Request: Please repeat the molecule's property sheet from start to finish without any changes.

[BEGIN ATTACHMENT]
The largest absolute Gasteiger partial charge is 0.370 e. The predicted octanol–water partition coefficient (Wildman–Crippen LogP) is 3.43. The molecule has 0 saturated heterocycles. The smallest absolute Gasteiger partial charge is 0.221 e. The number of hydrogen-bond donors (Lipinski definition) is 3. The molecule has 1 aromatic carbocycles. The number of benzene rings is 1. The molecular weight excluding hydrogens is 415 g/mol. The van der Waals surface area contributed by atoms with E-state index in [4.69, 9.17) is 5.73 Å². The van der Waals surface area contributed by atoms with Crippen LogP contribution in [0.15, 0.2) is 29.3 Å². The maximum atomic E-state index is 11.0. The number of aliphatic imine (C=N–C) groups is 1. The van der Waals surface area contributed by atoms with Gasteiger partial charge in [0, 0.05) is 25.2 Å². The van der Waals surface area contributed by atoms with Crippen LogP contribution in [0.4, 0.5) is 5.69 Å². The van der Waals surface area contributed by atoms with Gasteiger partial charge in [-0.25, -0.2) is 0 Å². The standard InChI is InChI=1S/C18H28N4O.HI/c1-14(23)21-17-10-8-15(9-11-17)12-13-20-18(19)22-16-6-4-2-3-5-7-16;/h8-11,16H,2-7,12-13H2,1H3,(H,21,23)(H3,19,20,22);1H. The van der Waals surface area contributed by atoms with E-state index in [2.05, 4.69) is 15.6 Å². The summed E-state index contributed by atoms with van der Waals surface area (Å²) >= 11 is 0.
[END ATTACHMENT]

The largest absolute Gasteiger partial charge is 0.370 e. The predicted octanol–water partition coefficient (Wildman–Crippen LogP) is 3.43. The molecule has 0 saturated heterocycles. The smallest absolute Gasteiger partial charge is 0.221 e. The number of hydrogen-bond donors (Lipinski definition) is 3. The molecule has 1 aromatic carbocycles. The number of benzene rings is 1. The molecular weight excluding hydrogens is 415 g/mol. The van der Waals surface area contributed by atoms with E-state index in [4.69, 9.17) is 5.73 Å². The van der Waals surface area contributed by atoms with Crippen LogP contribution in [0.15, 0.2) is 29.3 Å². The maximum atomic E-state index is 11.0. The number of aliphatic imine (C=N–C) groups is 1. The van der Waals surface area contributed by atoms with Gasteiger partial charge in [0, 0.05) is 25.2 Å². The van der Waals surface area contributed by atoms with Crippen LogP contribution in [0.4, 0.5) is 5.69 Å². The van der Waals surface area contributed by atoms with Gasteiger partial charge in [-0.25, -0.2) is 0 Å². The standard InChI is InChI=1S/C18H28N4O.HI/c1-14(23)21-17-10-8-15(9-11-17)12-13-20-18(19)22-16-6-4-2-3-5-7-16;/h8-11,16H,2-7,12-13H2,1H3,(H,21,23)(H3,19,20,22);1H. The van der Waals surface area contributed by atoms with E-state index in [2.05, 4.69) is 15.6 Å². The summed E-state index contributed by atoms with van der Waals surface area (Å²) >= 11 is 0.